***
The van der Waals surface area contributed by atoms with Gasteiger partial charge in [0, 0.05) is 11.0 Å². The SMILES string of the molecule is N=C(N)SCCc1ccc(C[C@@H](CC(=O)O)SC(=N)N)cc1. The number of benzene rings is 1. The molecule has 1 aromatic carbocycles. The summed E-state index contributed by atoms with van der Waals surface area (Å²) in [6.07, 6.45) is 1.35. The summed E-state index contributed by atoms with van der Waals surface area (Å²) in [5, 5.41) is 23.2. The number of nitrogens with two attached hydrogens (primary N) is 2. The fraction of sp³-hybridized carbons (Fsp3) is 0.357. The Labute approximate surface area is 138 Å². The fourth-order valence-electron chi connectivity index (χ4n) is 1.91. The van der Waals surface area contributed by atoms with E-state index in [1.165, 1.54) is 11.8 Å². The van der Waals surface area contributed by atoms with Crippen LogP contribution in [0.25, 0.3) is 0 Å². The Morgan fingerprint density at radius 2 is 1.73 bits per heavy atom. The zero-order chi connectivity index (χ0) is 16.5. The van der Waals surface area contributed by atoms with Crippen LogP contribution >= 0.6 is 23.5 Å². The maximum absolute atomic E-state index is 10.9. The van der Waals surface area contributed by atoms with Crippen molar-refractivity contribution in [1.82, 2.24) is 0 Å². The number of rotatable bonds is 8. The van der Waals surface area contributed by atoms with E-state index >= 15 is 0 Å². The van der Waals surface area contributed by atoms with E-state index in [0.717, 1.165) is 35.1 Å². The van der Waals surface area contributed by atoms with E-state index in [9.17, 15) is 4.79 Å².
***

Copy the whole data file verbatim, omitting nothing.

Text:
The van der Waals surface area contributed by atoms with Gasteiger partial charge in [0, 0.05) is 11.0 Å². The SMILES string of the molecule is N=C(N)SCCc1ccc(C[C@@H](CC(=O)O)SC(=N)N)cc1. The number of benzene rings is 1. The molecule has 1 aromatic carbocycles. The summed E-state index contributed by atoms with van der Waals surface area (Å²) in [6.07, 6.45) is 1.35. The summed E-state index contributed by atoms with van der Waals surface area (Å²) in [5, 5.41) is 23.2. The number of nitrogens with two attached hydrogens (primary N) is 2. The fraction of sp³-hybridized carbons (Fsp3) is 0.357. The Labute approximate surface area is 138 Å². The fourth-order valence-electron chi connectivity index (χ4n) is 1.91. The van der Waals surface area contributed by atoms with E-state index in [1.165, 1.54) is 11.8 Å². The van der Waals surface area contributed by atoms with Crippen LogP contribution in [0.25, 0.3) is 0 Å². The Morgan fingerprint density at radius 2 is 1.73 bits per heavy atom. The zero-order chi connectivity index (χ0) is 16.5. The van der Waals surface area contributed by atoms with Crippen LogP contribution >= 0.6 is 23.5 Å². The maximum absolute atomic E-state index is 10.9. The van der Waals surface area contributed by atoms with Crippen molar-refractivity contribution in [1.82, 2.24) is 0 Å². The number of rotatable bonds is 8. The van der Waals surface area contributed by atoms with E-state index >= 15 is 0 Å². The van der Waals surface area contributed by atoms with E-state index in [0.717, 1.165) is 35.1 Å². The van der Waals surface area contributed by atoms with E-state index in [9.17, 15) is 4.79 Å².